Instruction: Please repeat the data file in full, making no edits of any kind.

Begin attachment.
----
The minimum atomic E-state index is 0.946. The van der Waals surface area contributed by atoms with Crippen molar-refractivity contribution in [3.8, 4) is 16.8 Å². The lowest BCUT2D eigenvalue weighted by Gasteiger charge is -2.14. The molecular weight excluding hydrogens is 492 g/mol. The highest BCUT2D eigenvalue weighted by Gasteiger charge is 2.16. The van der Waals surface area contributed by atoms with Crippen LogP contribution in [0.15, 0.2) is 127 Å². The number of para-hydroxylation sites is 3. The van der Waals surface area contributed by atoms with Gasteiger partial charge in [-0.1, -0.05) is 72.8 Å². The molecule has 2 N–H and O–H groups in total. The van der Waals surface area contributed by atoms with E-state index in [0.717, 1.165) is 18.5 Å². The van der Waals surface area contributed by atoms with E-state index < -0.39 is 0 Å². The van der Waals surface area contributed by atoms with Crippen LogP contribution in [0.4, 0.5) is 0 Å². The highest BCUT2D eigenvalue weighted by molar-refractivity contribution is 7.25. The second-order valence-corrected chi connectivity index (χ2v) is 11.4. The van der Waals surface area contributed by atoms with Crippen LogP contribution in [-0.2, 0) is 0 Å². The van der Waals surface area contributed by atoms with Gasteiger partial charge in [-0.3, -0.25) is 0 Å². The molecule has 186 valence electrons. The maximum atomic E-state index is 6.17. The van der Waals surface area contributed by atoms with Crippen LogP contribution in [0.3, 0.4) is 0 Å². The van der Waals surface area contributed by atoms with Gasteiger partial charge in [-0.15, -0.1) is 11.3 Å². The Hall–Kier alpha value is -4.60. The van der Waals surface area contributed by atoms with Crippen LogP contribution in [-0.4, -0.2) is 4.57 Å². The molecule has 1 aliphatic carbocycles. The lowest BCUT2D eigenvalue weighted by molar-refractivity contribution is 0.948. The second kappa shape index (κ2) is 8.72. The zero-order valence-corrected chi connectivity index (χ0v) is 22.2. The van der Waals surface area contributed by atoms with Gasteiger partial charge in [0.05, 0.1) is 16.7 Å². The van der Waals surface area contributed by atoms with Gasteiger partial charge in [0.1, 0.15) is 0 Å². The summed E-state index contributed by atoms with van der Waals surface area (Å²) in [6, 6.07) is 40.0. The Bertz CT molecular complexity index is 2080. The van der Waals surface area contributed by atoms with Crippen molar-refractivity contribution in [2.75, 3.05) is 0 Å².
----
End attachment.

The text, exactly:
The minimum atomic E-state index is 0.946. The van der Waals surface area contributed by atoms with Crippen molar-refractivity contribution in [3.8, 4) is 16.8 Å². The lowest BCUT2D eigenvalue weighted by Gasteiger charge is -2.14. The molecular weight excluding hydrogens is 492 g/mol. The highest BCUT2D eigenvalue weighted by Gasteiger charge is 2.16. The van der Waals surface area contributed by atoms with Crippen LogP contribution in [0.15, 0.2) is 127 Å². The number of para-hydroxylation sites is 3. The van der Waals surface area contributed by atoms with Gasteiger partial charge in [-0.1, -0.05) is 72.8 Å². The molecule has 2 N–H and O–H groups in total. The van der Waals surface area contributed by atoms with E-state index in [0.717, 1.165) is 18.5 Å². The van der Waals surface area contributed by atoms with E-state index < -0.39 is 0 Å². The van der Waals surface area contributed by atoms with Crippen LogP contribution in [0.4, 0.5) is 0 Å². The highest BCUT2D eigenvalue weighted by molar-refractivity contribution is 7.25. The second-order valence-corrected chi connectivity index (χ2v) is 11.4. The van der Waals surface area contributed by atoms with Crippen LogP contribution in [-0.2, 0) is 0 Å². The van der Waals surface area contributed by atoms with Gasteiger partial charge in [-0.3, -0.25) is 0 Å². The molecule has 186 valence electrons. The maximum atomic E-state index is 6.17. The van der Waals surface area contributed by atoms with Crippen LogP contribution in [0.3, 0.4) is 0 Å². The van der Waals surface area contributed by atoms with Gasteiger partial charge in [-0.15, -0.1) is 11.3 Å². The Hall–Kier alpha value is -4.60. The van der Waals surface area contributed by atoms with Crippen LogP contribution in [-0.4, -0.2) is 4.57 Å². The molecule has 1 aliphatic carbocycles. The lowest BCUT2D eigenvalue weighted by molar-refractivity contribution is 0.948. The second kappa shape index (κ2) is 8.72. The zero-order valence-corrected chi connectivity index (χ0v) is 22.2. The van der Waals surface area contributed by atoms with Gasteiger partial charge in [0.05, 0.1) is 16.7 Å². The van der Waals surface area contributed by atoms with Gasteiger partial charge in [0.1, 0.15) is 0 Å². The summed E-state index contributed by atoms with van der Waals surface area (Å²) in [6, 6.07) is 40.0. The Bertz CT molecular complexity index is 2080. The van der Waals surface area contributed by atoms with Crippen molar-refractivity contribution in [2.75, 3.05) is 0 Å².